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The Embroidery Column


Basic embroidery colour blending A


This month Danielle Park and Natalie Greetham of Madeira UK explore basic embroidery colour blending and how you can achieve this in your designs.


long term difficulty for embroiderers when given a graphic image with blended colour effects is reproducing this in embroidery. There are three main techniques for successfully creating


● Colour choice, determines whether the blend looks abrupt or smooth.


Stitch distance


The higher the stitch density the more intense the colour representation will be and vice versa. By reducing the distance between stitched rows you can achieve an ʻaccordionʼ effect to fade out a single colour (see fig. 1). However, if blending two colours, for example blue to white, you may need to use three or more thread colours, a strong blue, a medium blue, a light blue and white.


The first step is to digitise the base colour, i.e. the lightest thread colour. By increasing the density slightly above 0.4mm when using a 40 weight, this will increase the vibrancy of the colour at one end of your colour fade. The base colour is used to cover more than half of the circle (see fig. 2). Next sequentially digitise your bridging colours at a lower density covering the middle portion of the circle (see fig. 3). The last step is to add the darkest colour (see fig. 4). It looks similar to step two the only difference being that the density changes from low to high, the highest density being the same as step one for your base colour. Your goal is to first blend the bridge colour with your darkest colour and then to bring your darkest colour to its full intensity.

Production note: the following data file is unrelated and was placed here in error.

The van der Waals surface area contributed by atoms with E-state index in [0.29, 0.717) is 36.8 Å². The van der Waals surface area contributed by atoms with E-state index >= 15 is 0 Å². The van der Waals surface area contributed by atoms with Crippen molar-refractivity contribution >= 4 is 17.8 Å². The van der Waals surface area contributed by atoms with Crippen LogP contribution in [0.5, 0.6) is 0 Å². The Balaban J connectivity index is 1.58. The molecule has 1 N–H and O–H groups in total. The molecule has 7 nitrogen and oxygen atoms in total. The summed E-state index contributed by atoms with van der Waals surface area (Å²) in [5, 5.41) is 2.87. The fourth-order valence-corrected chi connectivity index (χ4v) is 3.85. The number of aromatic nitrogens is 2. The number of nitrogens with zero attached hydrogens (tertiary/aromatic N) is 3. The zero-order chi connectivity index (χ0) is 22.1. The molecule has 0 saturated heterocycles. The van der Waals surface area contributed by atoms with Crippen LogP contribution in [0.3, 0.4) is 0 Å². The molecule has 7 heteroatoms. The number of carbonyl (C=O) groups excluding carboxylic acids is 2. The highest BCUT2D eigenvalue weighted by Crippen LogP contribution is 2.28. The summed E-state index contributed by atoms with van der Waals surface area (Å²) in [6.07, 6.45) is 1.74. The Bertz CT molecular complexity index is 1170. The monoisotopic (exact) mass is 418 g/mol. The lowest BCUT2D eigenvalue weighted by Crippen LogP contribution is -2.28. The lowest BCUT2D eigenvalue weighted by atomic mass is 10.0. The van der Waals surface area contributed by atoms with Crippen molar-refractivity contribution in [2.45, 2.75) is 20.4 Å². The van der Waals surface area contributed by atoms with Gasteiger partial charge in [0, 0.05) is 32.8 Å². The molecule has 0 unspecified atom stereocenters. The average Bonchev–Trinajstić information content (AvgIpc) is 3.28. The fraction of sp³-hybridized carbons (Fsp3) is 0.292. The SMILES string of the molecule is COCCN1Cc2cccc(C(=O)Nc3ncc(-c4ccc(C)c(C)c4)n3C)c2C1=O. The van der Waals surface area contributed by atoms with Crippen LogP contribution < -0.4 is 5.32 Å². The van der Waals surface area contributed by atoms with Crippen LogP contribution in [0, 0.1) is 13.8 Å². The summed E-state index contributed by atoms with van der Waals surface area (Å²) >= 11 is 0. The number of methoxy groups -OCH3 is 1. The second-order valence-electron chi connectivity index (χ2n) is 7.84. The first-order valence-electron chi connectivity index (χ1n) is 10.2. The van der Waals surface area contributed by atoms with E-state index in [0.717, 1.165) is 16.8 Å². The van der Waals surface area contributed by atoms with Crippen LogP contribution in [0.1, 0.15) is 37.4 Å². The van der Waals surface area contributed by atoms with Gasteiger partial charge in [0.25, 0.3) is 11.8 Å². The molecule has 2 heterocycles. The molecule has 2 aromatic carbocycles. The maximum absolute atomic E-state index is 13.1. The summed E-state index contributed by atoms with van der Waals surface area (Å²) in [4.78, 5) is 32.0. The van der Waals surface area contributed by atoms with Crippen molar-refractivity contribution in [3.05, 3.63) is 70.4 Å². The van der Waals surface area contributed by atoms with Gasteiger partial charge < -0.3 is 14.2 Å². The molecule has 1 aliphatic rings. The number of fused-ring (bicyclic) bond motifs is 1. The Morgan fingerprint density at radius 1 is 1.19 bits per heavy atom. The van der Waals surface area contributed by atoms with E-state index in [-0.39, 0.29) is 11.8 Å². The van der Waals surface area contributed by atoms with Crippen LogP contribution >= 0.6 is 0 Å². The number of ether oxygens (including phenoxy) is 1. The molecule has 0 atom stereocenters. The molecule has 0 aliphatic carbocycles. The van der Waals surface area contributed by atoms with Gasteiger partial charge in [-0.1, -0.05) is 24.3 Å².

embroidered colour blending: ● Stitch distance, controlling the density of colour. ● Stitch direction, by using the same stitch direction in all levels of colour, you can create a smooth blend.


Stitch direction


When trying to create a smooth transition from one colour to the next itʼs important to maintain a continuous stitch direction. The goal here is for the threads to lay in between each other, if the threads lay on top of one another there is no colour blend.


Colour choice


Colours should be ideally from the same family, this means they share the same colour but in different tones from light to dark. This is the easiest way to accomplish a full colour blending effect.


Figure 1


An example of blended embroidery


Figure 2 | 26 | July 2019


Figure 3


Figure 4 www.printwearandpromotion.co.uk


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